With Western Canada having some of the best skiing in the world, it would be easy to think there is really no need to go beyond our borders for alpine snow adventure. Our terrain is varied, the snow (for the most part) is plentiful and light, the resorts are accessible and their lift infrastructures modern and fast. So why leave home when it’s so good right in our own backyard?
You do it for the same reason golfers flock to Augusta National in the US or to St Andrews in Scotland. It’s the sense of going to the very roots of something you love to do in order to better understand and appreciate it.
The experience of a European ski trip is something special largely due to the age of the resorts and the way skiing is ingrained into the culture.
In the Davos-Klosters area of Switzerland that my wife and I visited last winter, skiing has been a part of the valley’s identity since the 1800s, when the first pair of telemark skis arrived from Norway. Locals soon began copying the pattern to produce their own skis and started sliding down the mountains that surround the area. It was the birth of the industry that, over the following century, would shape the community’s culture more than any other single activity or industry.
Today, the towns of Davos and Klosters are surrounded by six separate ski areas with 200 km of slopes to choose from. Train stops are located right at the base of the lifts and the communities are centred around them, so the integration of the ski resorts and the towns is seamless. It’s a pretty typical setup for Swiss ski towns, and that sense of being right in the centre of things the minute you ski off the mountain is a big part of the charm.
While the sidewalks and slopes are inundated with skiing and snowboarding tourists, the locals are also passionate about alpine recreation—be it skiing, mountaineering, back-country touring or any of the other ways the Swiss celebrate their privileged location in the heart of some of the most spectacular scenery anywhere.
Eighty-year-old Germaine Meier is one of those Klosters locals whose life has been shaped by the towering Alps that surround her and her husband’s log-cabin-style home on the outskirts of the community.
“Our town, Klosters, has always been a good ski town,” she boasts. “I taught skiing all through my life but had to give it up two years ago when my hip had to be replaced. I hope I can get up skiing again sometime, though.”
Meier’s uncle, Paul Klaas, who immigrated to Canada in the ’60s and started West Castle Resort (later renamed Castle Mountain Resort), was our connection to finding her. Klass returned to Klosters later in life and was known for teaching some of the more elite guests that visited the area including celebrities, royalty and politicians. When asked about Klass’s teaching career, Meier smiles coyly and says, “He had his clientele—I had my clientele, too.”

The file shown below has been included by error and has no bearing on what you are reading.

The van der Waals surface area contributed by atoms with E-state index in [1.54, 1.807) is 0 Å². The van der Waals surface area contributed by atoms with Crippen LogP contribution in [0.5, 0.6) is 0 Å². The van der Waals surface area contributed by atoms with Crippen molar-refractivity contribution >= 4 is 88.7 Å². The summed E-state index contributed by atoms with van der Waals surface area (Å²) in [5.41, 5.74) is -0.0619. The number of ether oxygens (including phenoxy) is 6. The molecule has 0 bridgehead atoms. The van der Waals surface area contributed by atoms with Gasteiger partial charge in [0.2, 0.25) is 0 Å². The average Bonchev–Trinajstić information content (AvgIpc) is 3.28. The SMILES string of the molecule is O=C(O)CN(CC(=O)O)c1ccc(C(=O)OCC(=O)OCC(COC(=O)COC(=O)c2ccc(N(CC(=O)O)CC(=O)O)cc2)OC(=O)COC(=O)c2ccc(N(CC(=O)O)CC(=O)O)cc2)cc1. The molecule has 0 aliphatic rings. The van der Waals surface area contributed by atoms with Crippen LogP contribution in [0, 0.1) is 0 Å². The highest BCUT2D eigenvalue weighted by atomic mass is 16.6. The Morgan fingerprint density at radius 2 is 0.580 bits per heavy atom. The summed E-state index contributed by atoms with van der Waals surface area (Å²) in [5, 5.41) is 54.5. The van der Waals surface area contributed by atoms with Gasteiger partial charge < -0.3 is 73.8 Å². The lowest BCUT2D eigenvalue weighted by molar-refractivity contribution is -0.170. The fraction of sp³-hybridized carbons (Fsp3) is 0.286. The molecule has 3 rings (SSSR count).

Meier’s comment best sums up the Swiss demeanour as my wife and I experienced it. It’s a proud, yet reserved, disposition that comes from being situated in one of the most desirable places on Earth.
Desirable if you are a skier, that is. The choice of places to ski at the major Swiss resorts (and there are a couple dozen of them) is hard to wrap your head around. Entire valleys that are serviced by a single lift would take a week to explore fully, and there can be 100-plus lifts at some of the biggest resorts, like Zermatt.
The vast majority of skiers never even venture off the wide, flat, perfectly groomed main runs. While “off-piste” is a way of skiing life in North America, in Europe (or Switzerland, at least) the areas of the mountain that are not groomed are considered dangerous and venturing onto them is taking a considerable risk. Getting hurt while off-piste is the major concern as many visitors fear health insurance will not cover them.
“I guess you could drag your broken, bloodied body back onto the main run,” speculates one British skier we shared a lift with. “Your insurance might cover you then.”
In a way, the skiing in Switzerland mirrors that proud yet reserved mentality of the people. The resorts boast a huge amount of terrain, but they really want you to stick to the main runs. The people are self-reliant and adventurous but put forward a demure face.
Once you get past both facades, the country opens up entirely new avenues to explore.